alexa AMPAKINE enhancement of social interaction in the BTBR mouse model of autism.


Autism-Open Access

Author(s): Silverman JL, Oliver CF, Karras MN, Gastrell PT, Crawley JN

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Abstract Autism is a neurodevelopmental disorder in which the first diagnostic symptom is unusual reciprocal social interactions. Approximately half of the children diagnosed with an autism spectrum disorder also have intellectual impairments. General cognitive abilities may be fundamental to many aspects of social cognition. Cognitive enhancers could conceivably be of significant benefit to children and adults with autism. AMPAKINE compounds are a novel class of pharmacological agents that act as positive modulators of AMPA receptors to enhance excitatory glutamatergic neurotransmission. This class of compounds was reported to improve learning and memory in several rodent and non-human primate tasks, and to normalize respiratory abnormalities in a mouse model of Rett syndrome. Here we evaluate the actions of AMPA compounds in adult male and female BTBR mice, a well characterized mouse model of autism. Acute treatment with CX1837 and CX1739 reversed the deficit in sociability in BTBR mice on the most sensitive parameter, time spent sniffing a novel mouse as compared to time spent sniffing a novel object. The less sensitive parameter, time in the chamber containing the novel mouse versus time in the chamber containing the novel object, was not rescued by CX1837 or CX1739 treatment. Preliminary data with CX546, in which β-cyclodextrin was the vehicle, revealed behavioral effects of the acute intraperitoneal and oral administration of vehicle alone. To circumvent the artifacts introduced by the vehicle administration, we employed a novel treatment regimen using pellets of peanut butter for drug delivery. Absence of vehicle treatment effects when CX1837 and CX1739 were given in the peanut butter pellets, to multiple cohorts of BTBR and B6 control mice, confirmed that the pharmacologically-induced improvements in sociability in BTBR were not confounded by the administration procedures. The highest dose of CX1837 improved the cognitive deficit in novel object recognition in BTBR. No drug effects were detected on the high levels of repetitive self-grooming in BTBR. In open field tests, CX1837 and CX1739 did not induce hyperactivity or sedation in either strain. It is interesting to speculate that the ability of CX1837 and CX1739 to restore aspects of sociability in BTBR mice could utilize synaptic mechanisms regulating social cognition, suggesting a potential pharmacological target for interventions to treat symptoms of autism. This article is part of a Special Issue entitled 'Cognitive Enhancers'. Published by Elsevier Ltd.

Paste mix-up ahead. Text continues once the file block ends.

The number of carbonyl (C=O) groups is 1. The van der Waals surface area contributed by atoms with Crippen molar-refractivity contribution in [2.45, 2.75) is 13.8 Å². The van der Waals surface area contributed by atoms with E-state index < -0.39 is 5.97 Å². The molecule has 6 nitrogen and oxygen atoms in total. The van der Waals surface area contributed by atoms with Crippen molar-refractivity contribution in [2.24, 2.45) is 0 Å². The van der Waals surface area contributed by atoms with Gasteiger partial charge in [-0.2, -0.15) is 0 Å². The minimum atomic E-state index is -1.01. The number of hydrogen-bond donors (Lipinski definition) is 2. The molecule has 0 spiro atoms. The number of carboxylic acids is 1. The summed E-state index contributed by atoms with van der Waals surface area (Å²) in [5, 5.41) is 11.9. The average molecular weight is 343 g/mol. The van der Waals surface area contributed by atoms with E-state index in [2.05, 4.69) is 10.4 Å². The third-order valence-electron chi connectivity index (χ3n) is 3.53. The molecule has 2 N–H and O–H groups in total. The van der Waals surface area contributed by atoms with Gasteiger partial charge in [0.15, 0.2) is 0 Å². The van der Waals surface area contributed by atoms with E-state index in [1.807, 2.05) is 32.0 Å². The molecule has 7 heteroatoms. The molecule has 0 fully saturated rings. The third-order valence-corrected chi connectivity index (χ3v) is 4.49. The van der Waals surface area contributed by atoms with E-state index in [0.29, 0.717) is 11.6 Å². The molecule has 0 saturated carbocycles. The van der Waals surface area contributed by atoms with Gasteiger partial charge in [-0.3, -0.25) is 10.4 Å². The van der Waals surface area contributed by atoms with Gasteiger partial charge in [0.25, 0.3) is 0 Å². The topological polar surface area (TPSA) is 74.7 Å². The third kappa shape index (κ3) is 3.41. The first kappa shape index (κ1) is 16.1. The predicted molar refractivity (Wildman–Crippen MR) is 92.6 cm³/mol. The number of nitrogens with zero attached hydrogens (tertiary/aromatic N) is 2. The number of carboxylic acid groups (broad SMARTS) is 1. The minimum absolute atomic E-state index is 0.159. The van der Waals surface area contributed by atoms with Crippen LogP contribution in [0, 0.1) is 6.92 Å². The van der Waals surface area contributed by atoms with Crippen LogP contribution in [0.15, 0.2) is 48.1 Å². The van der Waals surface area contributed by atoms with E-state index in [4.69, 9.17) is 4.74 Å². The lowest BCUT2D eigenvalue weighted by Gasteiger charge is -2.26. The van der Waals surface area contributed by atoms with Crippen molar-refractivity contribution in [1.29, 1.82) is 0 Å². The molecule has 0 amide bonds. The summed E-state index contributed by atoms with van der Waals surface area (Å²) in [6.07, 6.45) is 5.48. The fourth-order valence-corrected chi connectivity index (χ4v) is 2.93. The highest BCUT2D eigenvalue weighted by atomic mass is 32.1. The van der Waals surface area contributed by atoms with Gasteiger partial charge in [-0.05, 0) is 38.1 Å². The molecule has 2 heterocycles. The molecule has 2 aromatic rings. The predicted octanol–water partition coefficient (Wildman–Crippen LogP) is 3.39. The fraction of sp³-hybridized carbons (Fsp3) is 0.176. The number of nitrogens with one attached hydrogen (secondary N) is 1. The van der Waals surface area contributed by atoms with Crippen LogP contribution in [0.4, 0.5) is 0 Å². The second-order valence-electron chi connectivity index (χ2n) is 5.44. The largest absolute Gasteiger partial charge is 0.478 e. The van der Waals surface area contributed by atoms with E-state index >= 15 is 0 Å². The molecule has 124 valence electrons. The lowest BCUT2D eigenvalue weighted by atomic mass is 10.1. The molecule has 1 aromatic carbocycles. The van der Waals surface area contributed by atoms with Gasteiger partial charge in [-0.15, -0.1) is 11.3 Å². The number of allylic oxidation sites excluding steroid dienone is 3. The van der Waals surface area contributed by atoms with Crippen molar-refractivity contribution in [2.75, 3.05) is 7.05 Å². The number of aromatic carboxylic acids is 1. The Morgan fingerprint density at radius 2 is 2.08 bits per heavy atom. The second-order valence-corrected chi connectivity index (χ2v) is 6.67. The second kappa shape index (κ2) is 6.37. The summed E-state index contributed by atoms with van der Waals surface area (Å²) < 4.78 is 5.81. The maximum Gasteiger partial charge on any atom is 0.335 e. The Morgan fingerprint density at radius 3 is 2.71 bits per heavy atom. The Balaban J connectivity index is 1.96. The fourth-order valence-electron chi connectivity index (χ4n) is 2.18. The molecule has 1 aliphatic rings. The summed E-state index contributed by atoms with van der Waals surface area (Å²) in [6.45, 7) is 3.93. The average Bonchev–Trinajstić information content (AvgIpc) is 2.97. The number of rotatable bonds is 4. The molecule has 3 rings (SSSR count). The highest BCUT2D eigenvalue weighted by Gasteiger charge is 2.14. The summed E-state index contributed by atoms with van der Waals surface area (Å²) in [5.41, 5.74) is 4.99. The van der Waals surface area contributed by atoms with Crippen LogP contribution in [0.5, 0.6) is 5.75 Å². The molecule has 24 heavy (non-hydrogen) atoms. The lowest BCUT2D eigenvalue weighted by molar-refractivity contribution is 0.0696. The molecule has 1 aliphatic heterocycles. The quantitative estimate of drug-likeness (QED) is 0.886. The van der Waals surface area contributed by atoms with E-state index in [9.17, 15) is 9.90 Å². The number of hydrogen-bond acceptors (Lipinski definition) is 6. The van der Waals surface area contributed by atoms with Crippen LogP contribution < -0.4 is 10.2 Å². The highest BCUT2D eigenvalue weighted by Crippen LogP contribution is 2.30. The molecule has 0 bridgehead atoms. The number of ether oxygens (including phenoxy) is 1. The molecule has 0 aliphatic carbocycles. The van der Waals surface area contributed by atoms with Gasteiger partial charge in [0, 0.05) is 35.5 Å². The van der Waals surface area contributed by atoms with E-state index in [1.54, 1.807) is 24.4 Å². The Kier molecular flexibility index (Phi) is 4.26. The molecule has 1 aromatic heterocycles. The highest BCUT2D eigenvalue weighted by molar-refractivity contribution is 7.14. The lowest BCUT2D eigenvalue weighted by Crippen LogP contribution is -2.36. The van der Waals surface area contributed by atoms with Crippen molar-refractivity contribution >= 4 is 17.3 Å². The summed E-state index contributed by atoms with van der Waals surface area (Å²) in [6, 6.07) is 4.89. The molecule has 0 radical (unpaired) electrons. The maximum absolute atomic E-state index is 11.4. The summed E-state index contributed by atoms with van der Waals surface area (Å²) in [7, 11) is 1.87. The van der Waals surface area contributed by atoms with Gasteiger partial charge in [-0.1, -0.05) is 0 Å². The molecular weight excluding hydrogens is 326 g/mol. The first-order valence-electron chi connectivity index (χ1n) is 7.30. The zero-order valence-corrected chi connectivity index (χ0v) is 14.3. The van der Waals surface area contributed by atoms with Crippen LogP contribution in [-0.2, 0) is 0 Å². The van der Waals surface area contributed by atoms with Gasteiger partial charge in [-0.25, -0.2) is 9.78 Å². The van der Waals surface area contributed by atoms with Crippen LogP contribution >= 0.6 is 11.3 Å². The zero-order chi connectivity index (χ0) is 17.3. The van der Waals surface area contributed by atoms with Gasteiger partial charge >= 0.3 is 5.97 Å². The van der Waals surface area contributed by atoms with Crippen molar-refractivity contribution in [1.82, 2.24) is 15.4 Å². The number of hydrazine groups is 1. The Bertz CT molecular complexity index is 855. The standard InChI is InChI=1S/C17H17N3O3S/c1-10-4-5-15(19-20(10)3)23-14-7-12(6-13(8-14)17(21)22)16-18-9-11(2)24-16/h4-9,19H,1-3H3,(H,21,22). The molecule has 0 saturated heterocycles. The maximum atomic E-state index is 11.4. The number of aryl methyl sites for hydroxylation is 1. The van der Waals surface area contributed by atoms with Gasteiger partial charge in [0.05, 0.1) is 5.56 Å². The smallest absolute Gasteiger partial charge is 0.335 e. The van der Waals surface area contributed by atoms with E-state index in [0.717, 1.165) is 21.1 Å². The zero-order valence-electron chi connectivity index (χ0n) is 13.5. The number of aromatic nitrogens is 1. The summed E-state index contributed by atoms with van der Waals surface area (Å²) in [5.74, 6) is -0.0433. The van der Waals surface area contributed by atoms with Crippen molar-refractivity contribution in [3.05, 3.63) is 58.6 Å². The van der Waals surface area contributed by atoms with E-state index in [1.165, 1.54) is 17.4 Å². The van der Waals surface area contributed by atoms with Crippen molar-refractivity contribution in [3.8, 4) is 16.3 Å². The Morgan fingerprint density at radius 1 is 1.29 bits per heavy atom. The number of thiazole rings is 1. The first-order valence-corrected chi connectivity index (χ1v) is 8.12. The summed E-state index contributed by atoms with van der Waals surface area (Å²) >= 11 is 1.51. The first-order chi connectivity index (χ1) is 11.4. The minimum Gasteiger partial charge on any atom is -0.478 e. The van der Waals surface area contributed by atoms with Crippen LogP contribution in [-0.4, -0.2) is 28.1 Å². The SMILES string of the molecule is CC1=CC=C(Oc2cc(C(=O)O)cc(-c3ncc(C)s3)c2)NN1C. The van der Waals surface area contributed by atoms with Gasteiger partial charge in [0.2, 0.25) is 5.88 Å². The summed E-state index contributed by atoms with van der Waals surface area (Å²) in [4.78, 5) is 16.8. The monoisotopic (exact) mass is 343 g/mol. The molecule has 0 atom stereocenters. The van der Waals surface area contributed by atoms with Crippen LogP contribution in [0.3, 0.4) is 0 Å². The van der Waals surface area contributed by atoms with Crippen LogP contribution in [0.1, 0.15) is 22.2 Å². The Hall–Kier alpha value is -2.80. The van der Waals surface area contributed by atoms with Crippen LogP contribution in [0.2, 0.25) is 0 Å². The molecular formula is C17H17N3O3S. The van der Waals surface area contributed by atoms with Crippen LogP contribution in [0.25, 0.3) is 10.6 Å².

This article was published in Neuropharmacology and referenced in Autism-Open Access

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